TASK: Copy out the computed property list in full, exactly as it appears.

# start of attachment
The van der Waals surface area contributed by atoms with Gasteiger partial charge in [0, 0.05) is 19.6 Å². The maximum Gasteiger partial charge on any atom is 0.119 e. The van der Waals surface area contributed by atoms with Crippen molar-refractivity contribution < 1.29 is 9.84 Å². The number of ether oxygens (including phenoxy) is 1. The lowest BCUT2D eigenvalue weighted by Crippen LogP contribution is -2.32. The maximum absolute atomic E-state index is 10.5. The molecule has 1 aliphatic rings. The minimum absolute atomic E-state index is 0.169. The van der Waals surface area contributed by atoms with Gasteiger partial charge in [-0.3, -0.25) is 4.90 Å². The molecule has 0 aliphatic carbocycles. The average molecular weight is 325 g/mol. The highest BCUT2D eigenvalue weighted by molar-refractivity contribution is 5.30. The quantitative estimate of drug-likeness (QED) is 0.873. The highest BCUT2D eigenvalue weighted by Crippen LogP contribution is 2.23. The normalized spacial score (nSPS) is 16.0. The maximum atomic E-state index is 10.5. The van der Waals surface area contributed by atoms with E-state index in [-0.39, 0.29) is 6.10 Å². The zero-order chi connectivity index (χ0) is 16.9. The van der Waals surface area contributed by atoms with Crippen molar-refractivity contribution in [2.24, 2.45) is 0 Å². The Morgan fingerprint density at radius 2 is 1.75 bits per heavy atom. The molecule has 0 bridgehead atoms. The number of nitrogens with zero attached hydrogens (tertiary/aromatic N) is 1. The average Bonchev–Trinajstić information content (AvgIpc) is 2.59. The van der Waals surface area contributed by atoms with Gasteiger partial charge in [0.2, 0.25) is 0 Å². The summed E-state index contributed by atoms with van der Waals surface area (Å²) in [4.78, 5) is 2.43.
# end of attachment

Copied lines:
The van der Waals surface area contributed by atoms with Gasteiger partial charge in [0, 0.05) is 19.6 Å². The maximum Gasteiger partial charge on any atom is 0.119 e. The van der Waals surface area contributed by atoms with Crippen molar-refractivity contribution < 1.29 is 9.84 Å². The number of ether oxygens (including phenoxy) is 1. The lowest BCUT2D eigenvalue weighted by Crippen LogP contribution is -2.32. The maximum absolute atomic E-state index is 10.5. The molecule has 1 aliphatic rings. The minimum absolute atomic E-state index is 0.169. The van der Waals surface area contributed by atoms with Gasteiger partial charge in [-0.3, -0.25) is 4.90 Å². The molecule has 0 aliphatic carbocycles. The average molecular weight is 325 g/mol. The highest BCUT2D eigenvalue weighted by molar-refractivity contribution is 5.30. The quantitative estimate of drug-likeness (QED) is 0.873. The highest BCUT2D eigenvalue weighted by Crippen LogP contribution is 2.23. The normalized spacial score (nSPS) is 16.0. The maximum atomic E-state index is 10.5. The van der Waals surface area contributed by atoms with E-state index in [-0.39, 0.29) is 6.10 Å². The zero-order chi connectivity index (χ0) is 16.9. The van der Waals surface area contributed by atoms with Crippen molar-refractivity contribution in [2.24, 2.45) is 0 Å². The Morgan fingerprint density at radius 2 is 1.75 bits per heavy atom. The molecule has 0 bridgehead atoms. The number of nitrogens with zero attached hydrogens (tertiary/aromatic N) is 1. The average Bonchev–Trinajstić information content (AvgIpc) is 2.59. The van der Waals surface area contributed by atoms with Gasteiger partial charge in [0.2, 0.25) is 0 Å². The summed E-state index contributed by atoms with van der Waals surface area (Å²) in [4.78, 5) is 2.43.